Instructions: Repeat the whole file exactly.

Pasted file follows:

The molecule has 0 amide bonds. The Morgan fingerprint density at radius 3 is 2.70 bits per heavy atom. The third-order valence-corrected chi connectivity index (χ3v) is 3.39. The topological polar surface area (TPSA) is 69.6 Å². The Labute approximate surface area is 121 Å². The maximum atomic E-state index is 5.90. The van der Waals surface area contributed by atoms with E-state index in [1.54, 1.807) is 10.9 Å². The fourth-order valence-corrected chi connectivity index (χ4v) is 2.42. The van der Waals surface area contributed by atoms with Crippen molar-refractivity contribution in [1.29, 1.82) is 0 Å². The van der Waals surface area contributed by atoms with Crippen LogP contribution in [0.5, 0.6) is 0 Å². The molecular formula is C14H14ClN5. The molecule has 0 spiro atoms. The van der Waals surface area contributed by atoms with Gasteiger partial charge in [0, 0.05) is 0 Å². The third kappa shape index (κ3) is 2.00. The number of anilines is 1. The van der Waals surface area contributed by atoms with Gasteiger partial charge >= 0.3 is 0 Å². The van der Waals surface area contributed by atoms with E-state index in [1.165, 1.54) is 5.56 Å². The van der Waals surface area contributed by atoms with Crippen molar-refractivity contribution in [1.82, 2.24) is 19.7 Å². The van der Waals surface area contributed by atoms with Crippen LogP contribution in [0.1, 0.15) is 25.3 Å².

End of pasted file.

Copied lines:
The molecule has 0 amide bonds. The Morgan fingerprint density at radius 3 is 2.70 bits per heavy atom. The third-order valence-corrected chi connectivity index (χ3v) is 3.39. The topological polar surface area (TPSA) is 69.6 Å². The Labute approximate surface area is 121 Å². The maximum atomic E-state index is 5.90. The van der Waals surface area contributed by atoms with E-state index in [1.54, 1.807) is 10.9 Å². The fourth-order valence-corrected chi connectivity index (χ4v) is 2.42. The van der Waals surface area contributed by atoms with Crippen molar-refractivity contribution in [1.29, 1.82) is 0 Å². The van der Waals surface area contributed by atoms with Crippen LogP contribution in [0.5, 0.6) is 0 Å². The molecular formula is C14H14ClN5. The molecule has 0 spiro atoms. The van der Waals surface area contributed by atoms with Gasteiger partial charge in [0, 0.05) is 0 Å². The third kappa shape index (κ3) is 2.00. The number of anilines is 1. The van der Waals surface area contributed by atoms with Gasteiger partial charge >= 0.3 is 0 Å². The van der Waals surface area contributed by atoms with E-state index in [1.165, 1.54) is 5.56 Å². The van der Waals surface area contributed by atoms with Crippen molar-refractivity contribution in [1.82, 2.24) is 19.7 Å². The van der Waals surface area contributed by atoms with Crippen LogP contribution in [0.1, 0.15) is 25.3 Å².